The film’s heavier themes as well as its balance between drama and comedy all rest on the shoulders of its cast, as well as in Bujalski’s ability to handle the tonal adjustments. In a great encapsulation of this, there is a scene where Lisa learns that she may very well lose her job. Angry, she bursts outside, kicks the ground, and flips off the security camera. Maci then runs outside, shoots off a confetti cannon, and yells out how much she loves Lisa. Bujalski times the introduction of comedy into the scene so well, allowing both the drama and comedy to blend together quite naturally while feeling very real. The cast- especially Hall and Richardson- also nail this, and all of the women have tremendous chemistry with each other that allows these moments to work. The film’s foundation on the theme of female friendship allows so many of their interactions to flow with great authenticity that even when the film flips between drama and comedy, it feels natural and appropriate.

As the strong, confident, and yet vulnerable Lisa, Regina Hall wears the weight of the film’s success on her shoulders, capturing the human core of her character and showcasing this unique and incredible individual from beginning to end. Haley Lu Richardson continues her hot streak of great acting performances, capturing the exuberant and incredibly optimistic Maci with the terrific balance of innocence, charm, and energy needed for the role. However, while Hall gives the best performance in the film, the real discovery here may be Shayna McHayle. This is only her first acting role, but she easily brings great honesty and a devil-may-care attitude.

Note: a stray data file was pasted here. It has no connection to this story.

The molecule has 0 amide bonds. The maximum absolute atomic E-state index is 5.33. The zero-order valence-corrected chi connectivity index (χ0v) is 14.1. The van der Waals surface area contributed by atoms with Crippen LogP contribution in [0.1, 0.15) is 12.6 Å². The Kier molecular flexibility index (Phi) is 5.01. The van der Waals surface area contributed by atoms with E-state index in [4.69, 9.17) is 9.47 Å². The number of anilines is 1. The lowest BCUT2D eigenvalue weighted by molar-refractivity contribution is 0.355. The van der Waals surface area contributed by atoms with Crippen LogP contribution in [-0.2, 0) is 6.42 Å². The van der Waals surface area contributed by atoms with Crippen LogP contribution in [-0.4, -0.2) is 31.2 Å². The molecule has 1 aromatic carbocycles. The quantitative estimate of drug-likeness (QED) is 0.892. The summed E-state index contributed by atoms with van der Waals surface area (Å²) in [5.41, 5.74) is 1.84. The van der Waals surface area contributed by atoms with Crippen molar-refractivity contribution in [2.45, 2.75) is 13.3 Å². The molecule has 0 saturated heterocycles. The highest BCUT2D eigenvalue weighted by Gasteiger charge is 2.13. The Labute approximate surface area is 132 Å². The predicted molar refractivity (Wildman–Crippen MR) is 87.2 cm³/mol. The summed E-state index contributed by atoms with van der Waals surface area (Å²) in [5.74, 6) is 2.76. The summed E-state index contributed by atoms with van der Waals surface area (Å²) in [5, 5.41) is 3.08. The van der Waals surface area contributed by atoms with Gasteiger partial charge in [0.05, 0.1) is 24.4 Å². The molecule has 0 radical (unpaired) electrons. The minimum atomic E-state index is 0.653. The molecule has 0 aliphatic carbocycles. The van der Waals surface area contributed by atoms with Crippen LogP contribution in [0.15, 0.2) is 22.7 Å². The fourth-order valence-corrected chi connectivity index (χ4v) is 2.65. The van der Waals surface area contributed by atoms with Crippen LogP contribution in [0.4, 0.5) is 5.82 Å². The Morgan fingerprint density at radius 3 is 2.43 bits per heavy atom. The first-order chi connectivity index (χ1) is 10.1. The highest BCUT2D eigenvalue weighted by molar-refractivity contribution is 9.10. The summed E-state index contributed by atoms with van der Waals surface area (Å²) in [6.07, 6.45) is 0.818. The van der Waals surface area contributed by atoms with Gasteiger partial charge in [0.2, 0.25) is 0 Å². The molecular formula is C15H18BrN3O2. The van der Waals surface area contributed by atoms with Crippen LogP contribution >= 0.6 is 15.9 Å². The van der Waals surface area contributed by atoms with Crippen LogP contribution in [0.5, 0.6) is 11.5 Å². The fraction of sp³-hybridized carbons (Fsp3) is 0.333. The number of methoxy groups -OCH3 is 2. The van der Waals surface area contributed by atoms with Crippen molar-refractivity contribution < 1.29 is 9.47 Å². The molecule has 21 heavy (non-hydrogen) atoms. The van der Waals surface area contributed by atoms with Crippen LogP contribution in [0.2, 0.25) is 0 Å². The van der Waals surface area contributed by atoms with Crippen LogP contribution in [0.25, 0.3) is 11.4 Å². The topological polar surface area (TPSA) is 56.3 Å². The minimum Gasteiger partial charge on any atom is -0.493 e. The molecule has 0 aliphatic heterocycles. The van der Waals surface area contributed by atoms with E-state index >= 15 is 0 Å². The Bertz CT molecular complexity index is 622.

However, one of the elements that holds Support the Girls back is how the film’s ideas take a shotgun approach, hitting on a variety of ideas but never in great depth. As a mumblecore film this is to be expected, but with the wide range of issues explored- especially when it comes to Lisa’s personal life or her issues with Shaina – Support the Girls lacks enough meat to really make those elements come to life. Bujalski never seems to latch onto those at-home issues as much as he does with the workplace issues, leaving them on the back burner while only skimming the surface for some interesting details. The workplace themes get better treatment, but similarly find themselves fighting for space and screen time. The characters similarly have to fight for screen time with Lisa being the only one truly examined in any depth. The rest, even Maci and Danyelle, are largely left as one-dimensional or background personalities.

A funny, charming, and consistently thought-provoking film, Support the Girls is made on the backs of its incredible cast as well as the strong work of Andrew Bujalski. It is a film that dares to show the world of the working class as it is without any frills or excess, focusing instead on real people living their lives and facing countless issues along the way. In this light, its mumblecore style yields great results, and also creates characters so endearing and likable that one will want to hang out with these women for as long as possible.


Falling in love with cinema through a high school film class, Kevin furthered his knowledge of film through additional film classes in college. Learning about filmmaking through the films of Alfred Hitchcock, Wes Anderson, and Francis Ford Coppola, Kevin continues to learn more about new styles and eras of film in the pursuit of improving his knowledge of filmmaking throughout the years. His favorite all-time directors include Hitchcock and Robert Altman, while his favorite contemporary directors include Wes Anderson, Guillermo del Toro, and Darren Aronofsky.